There is a steady increase of Yiddish lovers in their twenties and thirties. According to Neil Zagorin, bibliographer at The National Yiddish Book Center in Amherst, Mass, the Jewish ‘mainstream’ interest in Yiddish is growing because a number of young Jews “are reconsidering–or considering for the first time–the meaning of the Ashkenazic Jewish heritage as an important part of contemporary Jewish identity, alongside Jewish religion, ancient Jewish history, modern Israeli history.”
Signs of this interest are evident in place like Makor, a cultural gathering place dedicated to New Yorkers in their 20s and 30s and the university courses being offered in Yiddish and Yiddish literature in translation.” YIVO, Workmen’s Circle, and The National Yiddish Book Center host events that also attract people in their 20s and 30s. The National Yiddish Book Center offers graduate students a chance to work on preserving Jewish books while taking Yiddish classes. The Center receives about forty applications each year. This kind of innovative programming is working to keep Yiddish alive for future generations.
Here at the Washington DCJCC, we recently had an EntryPointDC Yiddish event and 37 Young Professionals attended. While this event was more of a scholarly introduction to Yiddish, it got me thinking about offering interactive and humorous Yiddish language courses for YPs.
One of my friends recently co-founded a Yiddish Farm and has been honored as a Jewish Social Innovator by the ROI Community. His Yiddish Farm boasts programs such as a Summer Immersion program and Golus Festival. Check it out at www.yiddishfarm.org
Over the weekend, I had an opportunity to ask him a few questions…
1.Why are young adults all of a sudden fascinated by Yiddish?
-I believe the reason people are fascinated by Yiddish is because of its glaring omission from the standard Jewish narrative, as if it was hidden from them. Although Yiddish was more widely spoken by Jews than any other language in history (including English and Hebrew), it is barely mentioned in Jewish day schools and congregational schools. In writings about Jewish history, culture, peoplehood and/or civilization, Yiddish is notably absent. For example: In Mordechai Kaplan’s lengthy masterpiece Judaism as a Civilization, which formulates a theory of Jewish peoplehood based on cultural factors (such as language), fewer than 10 pages mention Yiddish. Once people realize how big the discrepancy is between the importance of Yiddish in shaping the Jewish people and the attention that it receives, it is fascinating to discover this major piece in the puzzle of who we are. It is as if we are discovering a major cover-up: “How did I miss this all these years?”
Indeed Yiddish was, in a way, covered up. After the Holocaust laid waste to Yiddish-speaking centers, Yiddish was left to fend for itself in the United States, Israel and the Soviet Union. In all three of these areas, Yiddish was actively suppressed. In the United States Yiddish was a casualty of the desire to become acculturated to American society. In Israel, the Zionist ambition to create a “new Jew” conflicted with Yiddish, which was understood as a symbol of weakness. In the Soviet Union, where separate national consciousness was considered a threat to class unity, the government embarked on a Russification of the Jewish people, including the murder of Yiddish writers in the 1950s. Now that Jews feel comfortable in the United States, Hebrew has blossomed in Israel, and the Soviet Union collapsed, Yiddish is suddenly allowed to be pursued. Let’s hope that it isn’t too late.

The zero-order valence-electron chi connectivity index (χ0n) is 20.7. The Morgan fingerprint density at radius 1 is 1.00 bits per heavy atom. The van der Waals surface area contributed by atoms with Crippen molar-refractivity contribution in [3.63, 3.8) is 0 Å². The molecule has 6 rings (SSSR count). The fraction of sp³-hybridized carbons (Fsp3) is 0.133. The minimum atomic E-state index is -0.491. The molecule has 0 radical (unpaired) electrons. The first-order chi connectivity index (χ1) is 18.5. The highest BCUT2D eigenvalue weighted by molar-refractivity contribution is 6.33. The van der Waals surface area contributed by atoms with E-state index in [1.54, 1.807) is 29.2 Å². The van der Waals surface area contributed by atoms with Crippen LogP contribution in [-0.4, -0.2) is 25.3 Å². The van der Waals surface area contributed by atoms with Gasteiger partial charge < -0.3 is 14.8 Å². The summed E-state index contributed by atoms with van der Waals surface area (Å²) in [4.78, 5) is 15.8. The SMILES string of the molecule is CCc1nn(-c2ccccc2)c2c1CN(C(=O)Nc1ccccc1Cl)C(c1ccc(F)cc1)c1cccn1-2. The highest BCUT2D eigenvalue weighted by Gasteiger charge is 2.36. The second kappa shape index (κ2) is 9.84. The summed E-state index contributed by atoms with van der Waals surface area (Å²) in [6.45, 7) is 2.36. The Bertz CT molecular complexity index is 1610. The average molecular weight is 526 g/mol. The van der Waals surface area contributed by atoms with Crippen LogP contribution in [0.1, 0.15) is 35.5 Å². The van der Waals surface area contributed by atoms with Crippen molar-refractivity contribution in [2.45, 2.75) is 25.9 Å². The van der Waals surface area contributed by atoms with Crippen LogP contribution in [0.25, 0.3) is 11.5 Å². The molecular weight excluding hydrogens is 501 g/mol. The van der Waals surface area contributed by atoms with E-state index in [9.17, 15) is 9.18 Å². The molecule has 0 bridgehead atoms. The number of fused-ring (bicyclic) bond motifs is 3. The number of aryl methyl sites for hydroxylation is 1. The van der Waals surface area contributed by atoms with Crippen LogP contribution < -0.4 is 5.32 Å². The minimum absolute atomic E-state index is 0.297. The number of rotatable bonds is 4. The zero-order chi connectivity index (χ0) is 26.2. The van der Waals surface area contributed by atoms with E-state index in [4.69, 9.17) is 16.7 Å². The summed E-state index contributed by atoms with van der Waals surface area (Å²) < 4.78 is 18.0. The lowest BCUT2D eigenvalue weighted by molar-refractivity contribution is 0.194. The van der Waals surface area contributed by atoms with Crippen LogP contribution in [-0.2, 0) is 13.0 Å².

3. Tell me more about your Yiddish Farm…
-Yiddish Farm was founded in order to respond to the decline in spoken Yiddish, especially among young people. Given the proper resources and attention, there is no reason why Yiddish shouldn’t be used as a spoken language today among certain parts of the population. The biggest challenge we face in the Yiddish world is that, although people have many opportunities to study Yiddish, Yiddish students usually do not become fluent. We believe that this is due to the following reasons:
1. Lack of sustained Yiddish immersion
2. Lack of access to native Yiddish speakers
People that wish to become fluent in majority languages supplement their studies by practicing with native speakers in foreign countries. Since we do not have this option with minority languages, we must be creative. On our summer programs, people have the opportunity to experience Yiddish in an exciting, new way: by living and working on an Yiddish-speaking organic farm. Participants spend part of the day working the land, and part of the day at classes on Yiddish language, theater, literature, history and cooking. They are exposed to hundreds of hours of Yiddish immersion and they live in a tight-knit community among native Yiddish speakers. We offer a beginner’s track as well as an advanced track for our summer program. We also run an outdoor Jewish culture festival called the Golus Festival. This festival celebrated the diversity of the Jewish diaspora with music, dancing, camping, cooking and shabbos programming.
4. As a social entrepreneur what advice can you give for other people looking to start up programs?
–1. It is hard to work alone: Find someone that could partner with you even if it means compromising a little on your vision.
2. Take advantage of all of the pro-bono resources out there: Foundation Center, SCORE, and if you live in New York: NYC Business Solutions, Lawyers Alliance for New York, and if your project serves the Jewish people: PresenTense, ROI, Bikkurim, Joshua Venture Fellowship etc.
3. Be flexible: Nothing ever works out according to how you imagined it would. You may have to update your strategies constantly.
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